Scientific Paradigms and Urban Development: Alternative Models


  • Martin Fichman York University
  • Edmund P. Fowler Glendon College, York University


Sprawl, Mechanistic Worldview, Suburbs, Epistemology


Urban sprawl's negative impacts have been amply demonstrated, starting as long as 30 years ago, and most North American urban plans have, somewhere, reference to sprawl as bad policy (or, perhaps, absence of policy). Yet North Americans continue to tolerate the construction of more and more suburban subdivisions. This paper suggests an answer to this paradox. We argue that sprawl's attractiveness – if one can call it that – is buried deep in North American cultural predispositions, which we trace to quite specific interpretations of the mechanistic worldview that emerged from 17th and 18th century revolutions in natural philosophy. North American culture is a scientific culture as well as a suburban one. If mechanistic science and its peculiar view of nature is so pervasive and if suburban sprawl is both pervasive and dysfunctional, then this particular form of science and its cultural roots need to be carefully examined. We do this from the perspective of the 21st century, when quantum physics and new discoveries in the ecological and biological sciences are suggesting that many commonly accepted assumptions about physical reality inherited from 17th and 18th century science are flawed.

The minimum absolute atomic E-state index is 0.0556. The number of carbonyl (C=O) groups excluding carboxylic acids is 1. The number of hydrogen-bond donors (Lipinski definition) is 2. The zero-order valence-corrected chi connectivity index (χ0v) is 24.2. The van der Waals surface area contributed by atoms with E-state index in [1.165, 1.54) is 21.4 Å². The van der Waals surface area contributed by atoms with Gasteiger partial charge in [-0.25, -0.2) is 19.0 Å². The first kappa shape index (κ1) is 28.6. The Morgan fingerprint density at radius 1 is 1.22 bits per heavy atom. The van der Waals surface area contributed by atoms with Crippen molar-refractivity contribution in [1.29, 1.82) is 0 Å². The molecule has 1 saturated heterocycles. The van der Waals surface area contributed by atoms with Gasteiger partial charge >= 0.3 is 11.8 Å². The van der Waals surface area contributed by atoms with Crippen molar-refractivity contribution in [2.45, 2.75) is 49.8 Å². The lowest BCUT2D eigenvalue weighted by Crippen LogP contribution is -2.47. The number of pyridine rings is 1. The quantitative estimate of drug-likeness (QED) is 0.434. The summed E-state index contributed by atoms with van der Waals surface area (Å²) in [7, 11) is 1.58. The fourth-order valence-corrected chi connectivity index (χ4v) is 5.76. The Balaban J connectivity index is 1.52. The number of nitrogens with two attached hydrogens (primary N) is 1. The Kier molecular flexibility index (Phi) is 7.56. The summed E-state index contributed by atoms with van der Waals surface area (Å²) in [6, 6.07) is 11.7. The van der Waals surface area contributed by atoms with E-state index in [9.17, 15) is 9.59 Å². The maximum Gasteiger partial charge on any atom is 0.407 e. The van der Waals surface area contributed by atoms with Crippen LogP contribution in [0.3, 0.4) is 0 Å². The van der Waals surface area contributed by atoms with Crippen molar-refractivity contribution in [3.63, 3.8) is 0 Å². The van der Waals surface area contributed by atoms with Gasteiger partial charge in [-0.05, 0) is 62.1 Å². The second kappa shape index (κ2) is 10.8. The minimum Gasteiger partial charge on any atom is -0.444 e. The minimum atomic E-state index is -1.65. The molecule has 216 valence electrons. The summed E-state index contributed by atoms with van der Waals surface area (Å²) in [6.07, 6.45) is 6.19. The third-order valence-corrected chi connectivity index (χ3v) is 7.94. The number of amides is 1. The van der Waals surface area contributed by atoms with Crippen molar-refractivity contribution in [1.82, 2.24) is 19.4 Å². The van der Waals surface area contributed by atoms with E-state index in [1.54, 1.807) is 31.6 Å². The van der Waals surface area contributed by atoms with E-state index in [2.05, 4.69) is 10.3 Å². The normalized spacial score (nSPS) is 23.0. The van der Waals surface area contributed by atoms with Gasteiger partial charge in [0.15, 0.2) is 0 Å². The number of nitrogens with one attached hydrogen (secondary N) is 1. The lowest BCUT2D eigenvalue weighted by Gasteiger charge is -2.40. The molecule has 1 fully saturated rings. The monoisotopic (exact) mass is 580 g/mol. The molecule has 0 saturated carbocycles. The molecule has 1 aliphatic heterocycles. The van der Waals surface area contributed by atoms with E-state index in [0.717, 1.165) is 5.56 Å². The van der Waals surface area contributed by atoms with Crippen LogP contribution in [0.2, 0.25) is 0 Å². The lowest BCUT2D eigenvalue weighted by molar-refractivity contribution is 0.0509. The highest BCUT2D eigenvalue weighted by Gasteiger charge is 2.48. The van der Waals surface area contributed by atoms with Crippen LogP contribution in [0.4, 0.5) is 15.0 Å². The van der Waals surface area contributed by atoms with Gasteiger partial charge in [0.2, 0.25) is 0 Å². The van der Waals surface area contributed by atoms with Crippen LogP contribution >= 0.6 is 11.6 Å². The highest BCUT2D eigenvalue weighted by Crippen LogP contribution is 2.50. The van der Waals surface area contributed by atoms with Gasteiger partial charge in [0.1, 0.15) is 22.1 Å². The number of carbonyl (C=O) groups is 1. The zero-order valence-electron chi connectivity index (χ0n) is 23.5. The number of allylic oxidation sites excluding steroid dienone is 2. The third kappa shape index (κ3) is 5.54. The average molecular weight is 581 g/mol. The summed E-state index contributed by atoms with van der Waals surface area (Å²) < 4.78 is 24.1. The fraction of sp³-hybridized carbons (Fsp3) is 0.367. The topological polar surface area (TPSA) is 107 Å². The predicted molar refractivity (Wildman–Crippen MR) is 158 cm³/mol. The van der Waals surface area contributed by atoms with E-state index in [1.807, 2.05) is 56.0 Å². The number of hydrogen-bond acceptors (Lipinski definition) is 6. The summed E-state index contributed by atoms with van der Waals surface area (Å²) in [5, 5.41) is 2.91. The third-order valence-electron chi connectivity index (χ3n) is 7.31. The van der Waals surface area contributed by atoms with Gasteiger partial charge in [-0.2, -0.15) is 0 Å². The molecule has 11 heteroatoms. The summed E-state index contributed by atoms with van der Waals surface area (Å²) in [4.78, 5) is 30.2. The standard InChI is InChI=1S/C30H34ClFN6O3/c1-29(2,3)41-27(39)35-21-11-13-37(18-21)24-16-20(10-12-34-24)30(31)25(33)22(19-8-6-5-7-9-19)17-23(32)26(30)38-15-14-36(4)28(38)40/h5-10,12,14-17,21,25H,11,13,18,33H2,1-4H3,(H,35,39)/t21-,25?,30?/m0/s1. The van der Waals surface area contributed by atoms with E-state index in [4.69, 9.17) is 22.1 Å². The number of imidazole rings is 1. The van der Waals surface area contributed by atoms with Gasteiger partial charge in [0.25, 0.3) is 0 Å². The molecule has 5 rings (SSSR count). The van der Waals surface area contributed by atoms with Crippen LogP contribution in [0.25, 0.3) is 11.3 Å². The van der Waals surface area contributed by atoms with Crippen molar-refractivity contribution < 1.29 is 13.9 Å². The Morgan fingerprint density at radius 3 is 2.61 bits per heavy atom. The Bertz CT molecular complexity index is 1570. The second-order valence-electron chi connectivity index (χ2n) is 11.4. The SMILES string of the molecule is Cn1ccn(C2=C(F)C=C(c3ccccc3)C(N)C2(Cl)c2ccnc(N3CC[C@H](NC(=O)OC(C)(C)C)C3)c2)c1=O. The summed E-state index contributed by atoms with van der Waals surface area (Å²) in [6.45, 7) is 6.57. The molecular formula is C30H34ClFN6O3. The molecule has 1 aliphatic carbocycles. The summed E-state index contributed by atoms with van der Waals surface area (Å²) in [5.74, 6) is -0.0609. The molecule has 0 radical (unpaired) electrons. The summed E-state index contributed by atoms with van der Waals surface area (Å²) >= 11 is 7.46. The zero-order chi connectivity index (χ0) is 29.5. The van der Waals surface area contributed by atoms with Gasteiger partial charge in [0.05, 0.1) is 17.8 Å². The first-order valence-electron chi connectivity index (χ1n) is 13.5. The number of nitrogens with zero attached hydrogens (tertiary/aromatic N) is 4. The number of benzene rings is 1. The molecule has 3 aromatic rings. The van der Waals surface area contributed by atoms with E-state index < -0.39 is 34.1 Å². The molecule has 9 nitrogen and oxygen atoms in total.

Author Biographies

Martin Fichman, York University

Martin Fichman is Professor of Humanities at York University, Toronto, where he teaches European sociocultural history and the History of Science. His two most recent publications are: An Elusive Victorian: The Evolution of Alfred Russel Wallace (University of Chicago Press, 2004) and Evolutionary Theory and Victorian Culture (Humanity Books/Prometheus Books, 2002). Division of Humanities, Faculty of Arts Founders College, York University, 4700 Keele Street, Toronto, ON, M3J 1P3 416-736-2100 ext. 70475

Edmund P. Fowler, Glendon College, York University

Edmund P. Fowler taught local government and environmental politics at Glendon College, York University, Toronto, Canada for 35 years. His books include Building Cities That Work (1992), Urban Policy Issues: Canadian Perspectives (2002), and Cities, Culture, and Granite (2004).




How to Cite

Fichman, M., & Fowler, E. P. (2005). Scientific Paradigms and Urban Development: Alternative Models. Cosmos and History: The Journal of Natural and Social Philosophy, 1(1), 90–127. Retrieved from



Science and Life